Wednesday, May 26, 1999
Red Sox, Yankees, the Market
by Bob Bobala (TMF Bobala)
It's summertime, and there's nothing more I want to do than stop paying attention to the daily performance of my stocks. Given my obsessive character traits, this has been proving easier said than done.
I've tried, though. At this time of year, I've come up with a potentially fitting substitute for portfolio obsession: baseball. Well, not just baseball, really. I'm from Massachusetts as luck would have it, so I'm genetically predisposed to root for the Red Sox. This is a heavy burden to bear, as anybody from New England will tell you. I tried to throw it off in 1978 after the Sox blew a 14-game lead to the Yankees, who eventually went on to win the World Series.
After that fiasco, I didn't watch another Red Sox game until they were in the American League Championship series in 1986. Of course, after being within one strike of winning the World Series that year, they lost it to the Mets. I should have sworn them off then and started following the stock market instead. I was a freshman in college at the time, and I'd just sold my souped-up 1969 Camaro for $6000. Imagine the possibilities. I could have invested in a long-shot software company named Microsoft that had just gone public that year. My $6000 would have grown to over $2 million. Even if I played it safe and put the money into soft drink stalwart Coca-Cola, it would have grown to a nice $180,000 with dividends reinvested.
Instead, I spent that money on pizza, beer, and a degree in English literature. Okay, okay, worthy causes -- and you can't very well look back and dream about what might have been, can you? While that money could have been compounding, the Red Sox got swept out of their next three playoff appearances over the course of a decade. Now here I am in the summer of 1999, trying to avoid looking at my stocks while I watch the Sox.
It's not so easy. In fact, I'm finding the two obsessions rather similar, especially because of the Internet. Every morning, instead of checking on my portfolio, I'm off to The Boston Globe's site to read the latest news coming out of the Red Sox clubhouse. I already know who won last night's game, because I followed along with it in real time on ESPN.com or I listened to it via broadcast.com on Major League Baseball's website.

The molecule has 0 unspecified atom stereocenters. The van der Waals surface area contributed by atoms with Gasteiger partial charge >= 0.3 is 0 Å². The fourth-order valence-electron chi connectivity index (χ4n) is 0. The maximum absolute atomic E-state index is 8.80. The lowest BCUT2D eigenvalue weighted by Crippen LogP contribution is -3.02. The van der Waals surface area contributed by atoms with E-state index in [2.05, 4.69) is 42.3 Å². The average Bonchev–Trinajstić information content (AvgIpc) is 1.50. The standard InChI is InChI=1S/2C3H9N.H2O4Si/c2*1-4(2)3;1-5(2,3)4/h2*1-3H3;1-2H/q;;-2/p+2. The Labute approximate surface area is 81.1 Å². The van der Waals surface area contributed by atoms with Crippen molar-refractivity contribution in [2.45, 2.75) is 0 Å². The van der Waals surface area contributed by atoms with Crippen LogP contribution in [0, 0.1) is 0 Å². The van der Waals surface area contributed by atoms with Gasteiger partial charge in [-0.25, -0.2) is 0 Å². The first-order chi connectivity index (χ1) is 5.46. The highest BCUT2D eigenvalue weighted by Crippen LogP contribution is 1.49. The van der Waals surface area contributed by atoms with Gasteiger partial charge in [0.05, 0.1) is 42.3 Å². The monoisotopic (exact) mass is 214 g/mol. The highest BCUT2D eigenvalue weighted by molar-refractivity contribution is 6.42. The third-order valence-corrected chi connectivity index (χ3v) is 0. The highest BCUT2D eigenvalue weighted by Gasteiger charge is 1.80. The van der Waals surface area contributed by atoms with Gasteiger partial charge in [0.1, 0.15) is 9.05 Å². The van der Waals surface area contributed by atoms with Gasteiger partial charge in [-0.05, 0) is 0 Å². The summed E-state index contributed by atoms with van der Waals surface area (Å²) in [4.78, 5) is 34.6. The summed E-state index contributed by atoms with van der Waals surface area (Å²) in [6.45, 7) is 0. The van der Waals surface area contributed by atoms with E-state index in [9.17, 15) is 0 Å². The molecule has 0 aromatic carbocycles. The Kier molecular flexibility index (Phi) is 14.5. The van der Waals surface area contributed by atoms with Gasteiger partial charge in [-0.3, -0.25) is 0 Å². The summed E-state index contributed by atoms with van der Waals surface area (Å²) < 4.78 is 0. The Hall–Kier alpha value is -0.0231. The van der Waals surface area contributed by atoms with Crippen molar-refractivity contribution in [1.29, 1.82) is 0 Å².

I am less obsessed with the market now. Intel is down $3 today. I don't care. Nomar Garciaparra is batting .330. Cisco Systems is down $5 today? I don't care. Pedro Martinez's ERA is 1.98, and he just got his ninth win of the season.
Of course, a baseball fan needs the same temperament as a portfolio manager. It's a long season. You can't get too high during the winning streaks or too down during the losses. After their initial public offering in April, the Red Sox soared on a five-game winning streak. Then they missed earnings estimates and languished below .500 for a while. Then, after management announced that the team really could hit without the departed Mo Vaughn, the team's stock ran up again. They beat the vaunted World Champion Yankees and took first place. What a wild ride. It's been as bad as watching Amazon.com.
Still, it's only May 26, and Boston is playing the Yankees again in New York this week. Anything could happen. Baseball is a lot like the stock market. I have to keep my eyes on the long term, just like with my portfolio. We'll see where the Red Sox are in October and where my portfolio is in 15 or 20 years. After all, if you bought one $40 share of Coca-Cola when it went public in 1919, one year after the Red Sox last won the World Series, it'd be worth over $5 million now with dividends reinvested.
There are no guarantees, but if historical trends continue, I think I have a pretty decent chance of being a millionaire during my retirement some 30 years from now. Will the Red Sox bring a championship to Boston during that time frame? Hey, past performance is not a guarantee of future results.
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